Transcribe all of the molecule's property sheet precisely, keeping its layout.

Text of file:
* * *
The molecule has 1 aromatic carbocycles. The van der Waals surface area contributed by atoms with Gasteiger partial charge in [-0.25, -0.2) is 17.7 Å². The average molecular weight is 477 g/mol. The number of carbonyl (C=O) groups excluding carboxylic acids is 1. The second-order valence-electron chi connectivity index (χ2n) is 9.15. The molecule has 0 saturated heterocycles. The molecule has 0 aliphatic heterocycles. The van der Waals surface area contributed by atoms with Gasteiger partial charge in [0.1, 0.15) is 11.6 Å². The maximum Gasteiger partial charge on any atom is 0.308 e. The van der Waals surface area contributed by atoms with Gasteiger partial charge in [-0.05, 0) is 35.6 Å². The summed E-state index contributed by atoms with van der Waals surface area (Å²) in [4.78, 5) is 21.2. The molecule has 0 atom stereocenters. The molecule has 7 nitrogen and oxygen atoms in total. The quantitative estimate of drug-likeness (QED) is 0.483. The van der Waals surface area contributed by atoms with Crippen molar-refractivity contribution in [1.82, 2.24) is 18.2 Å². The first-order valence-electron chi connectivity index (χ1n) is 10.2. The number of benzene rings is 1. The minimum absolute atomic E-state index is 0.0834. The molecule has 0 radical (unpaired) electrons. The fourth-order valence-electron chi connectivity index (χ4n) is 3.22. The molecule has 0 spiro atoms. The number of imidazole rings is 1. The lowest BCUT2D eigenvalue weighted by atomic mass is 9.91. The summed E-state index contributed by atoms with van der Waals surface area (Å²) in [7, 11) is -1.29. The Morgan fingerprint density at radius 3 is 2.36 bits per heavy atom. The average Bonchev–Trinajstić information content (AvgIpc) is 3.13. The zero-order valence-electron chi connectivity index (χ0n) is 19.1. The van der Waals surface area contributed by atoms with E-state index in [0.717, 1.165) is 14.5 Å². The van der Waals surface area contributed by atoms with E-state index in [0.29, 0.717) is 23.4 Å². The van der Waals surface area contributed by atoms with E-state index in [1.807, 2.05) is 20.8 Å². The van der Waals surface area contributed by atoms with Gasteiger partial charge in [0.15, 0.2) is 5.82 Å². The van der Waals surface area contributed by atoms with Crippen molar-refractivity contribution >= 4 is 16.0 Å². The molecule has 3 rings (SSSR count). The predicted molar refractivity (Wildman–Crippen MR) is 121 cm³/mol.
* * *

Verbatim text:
The molecule has 1 aromatic carbocycles. The van der Waals surface area contributed by atoms with Gasteiger partial charge in [-0.25, -0.2) is 17.7 Å². The average molecular weight is 477 g/mol. The number of carbonyl (C=O) groups excluding carboxylic acids is 1. The second-order valence-electron chi connectivity index (χ2n) is 9.15. The molecule has 0 saturated heterocycles. The molecule has 0 aliphatic heterocycles. The van der Waals surface area contributed by atoms with Gasteiger partial charge in [0.1, 0.15) is 11.6 Å². The maximum Gasteiger partial charge on any atom is 0.308 e. The van der Waals surface area contributed by atoms with Gasteiger partial charge in [-0.05, 0) is 35.6 Å². The summed E-state index contributed by atoms with van der Waals surface area (Å²) in [4.78, 5) is 21.2. The molecule has 0 atom stereocenters. The molecule has 7 nitrogen and oxygen atoms in total. The quantitative estimate of drug-likeness (QED) is 0.483. The van der Waals surface area contributed by atoms with Crippen molar-refractivity contribution in [1.82, 2.24) is 18.2 Å². The first-order valence-electron chi connectivity index (χ1n) is 10.2. The number of benzene rings is 1. The minimum absolute atomic E-state index is 0.0834. The molecule has 0 radical (unpaired) electrons. The fourth-order valence-electron chi connectivity index (χ4n) is 3.22. The molecule has 0 spiro atoms. The number of imidazole rings is 1. The lowest BCUT2D eigenvalue weighted by atomic mass is 9.91. The summed E-state index contributed by atoms with van der Waals surface area (Å²) in [7, 11) is -1.29. The Morgan fingerprint density at radius 3 is 2.36 bits per heavy atom. The average Bonchev–Trinajstić information content (AvgIpc) is 3.13. The zero-order valence-electron chi connectivity index (χ0n) is 19.1. The van der Waals surface area contributed by atoms with E-state index in [0.717, 1.165) is 14.5 Å². The van der Waals surface area contributed by atoms with E-state index in [0.29, 0.717) is 23.4 Å². The van der Waals surface area contributed by atoms with E-state index in [1.807, 2.05) is 20.8 Å². The van der Waals surface area contributed by atoms with Gasteiger partial charge in [0.15, 0.2) is 5.82 Å². The van der Waals surface area contributed by atoms with Crippen molar-refractivity contribution >= 4 is 16.0 Å². The molecule has 3 rings (SSSR count). The predicted molar refractivity (Wildman–Crippen MR) is 121 cm³/mol.